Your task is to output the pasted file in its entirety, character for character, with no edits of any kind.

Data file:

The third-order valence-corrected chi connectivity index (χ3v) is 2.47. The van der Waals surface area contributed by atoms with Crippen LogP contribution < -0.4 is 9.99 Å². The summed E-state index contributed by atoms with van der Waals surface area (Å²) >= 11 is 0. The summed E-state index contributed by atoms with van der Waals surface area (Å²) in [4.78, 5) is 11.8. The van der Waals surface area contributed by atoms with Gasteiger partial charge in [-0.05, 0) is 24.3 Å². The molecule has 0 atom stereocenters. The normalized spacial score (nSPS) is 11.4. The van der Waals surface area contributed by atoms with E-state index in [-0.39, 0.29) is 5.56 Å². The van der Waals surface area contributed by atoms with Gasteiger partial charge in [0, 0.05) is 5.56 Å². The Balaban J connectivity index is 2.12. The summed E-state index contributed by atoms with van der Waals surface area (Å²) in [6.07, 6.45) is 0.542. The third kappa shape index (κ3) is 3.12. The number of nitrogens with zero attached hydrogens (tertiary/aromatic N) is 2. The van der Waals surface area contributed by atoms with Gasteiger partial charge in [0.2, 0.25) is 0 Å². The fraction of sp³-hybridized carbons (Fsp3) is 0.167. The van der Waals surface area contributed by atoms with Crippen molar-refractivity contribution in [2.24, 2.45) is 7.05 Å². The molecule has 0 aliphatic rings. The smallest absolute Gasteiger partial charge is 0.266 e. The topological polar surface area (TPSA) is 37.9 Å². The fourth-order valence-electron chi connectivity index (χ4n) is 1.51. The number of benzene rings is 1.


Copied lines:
The third-order valence-corrected chi connectivity index (χ3v) is 2.47. The van der Waals surface area contributed by atoms with Crippen LogP contribution < -0.4 is 9.99 Å². The summed E-state index contributed by atoms with van der Waals surface area (Å²) >= 11 is 0. The summed E-state index contributed by atoms with van der Waals surface area (Å²) in [4.78, 5) is 11.8. The van der Waals surface area contributed by atoms with Gasteiger partial charge in [-0.05, 0) is 24.3 Å². The molecule has 0 atom stereocenters. The normalized spacial score (nSPS) is 11.4. The van der Waals surface area contributed by atoms with E-state index in [-0.39, 0.29) is 5.56 Å². The van der Waals surface area contributed by atoms with Gasteiger partial charge in [0, 0.05) is 5.56 Å². The Balaban J connectivity index is 2.12. The summed E-state index contributed by atoms with van der Waals surface area (Å²) in [6.07, 6.45) is 0.542. The third kappa shape index (κ3) is 3.12. The number of nitrogens with zero attached hydrogens (tertiary/aromatic N) is 2. The van der Waals surface area contributed by atoms with Gasteiger partial charge in [0.2, 0.25) is 0 Å². The fraction of sp³-hybridized carbons (Fsp3) is 0.167. The van der Waals surface area contributed by atoms with Crippen molar-refractivity contribution in [2.24, 2.45) is 7.05 Å². The molecule has 0 aliphatic rings. The smallest absolute Gasteiger partial charge is 0.266 e. The topological polar surface area (TPSA) is 37.9 Å². The fourth-order valence-electron chi connectivity index (χ4n) is 1.51. The number of benzene rings is 1.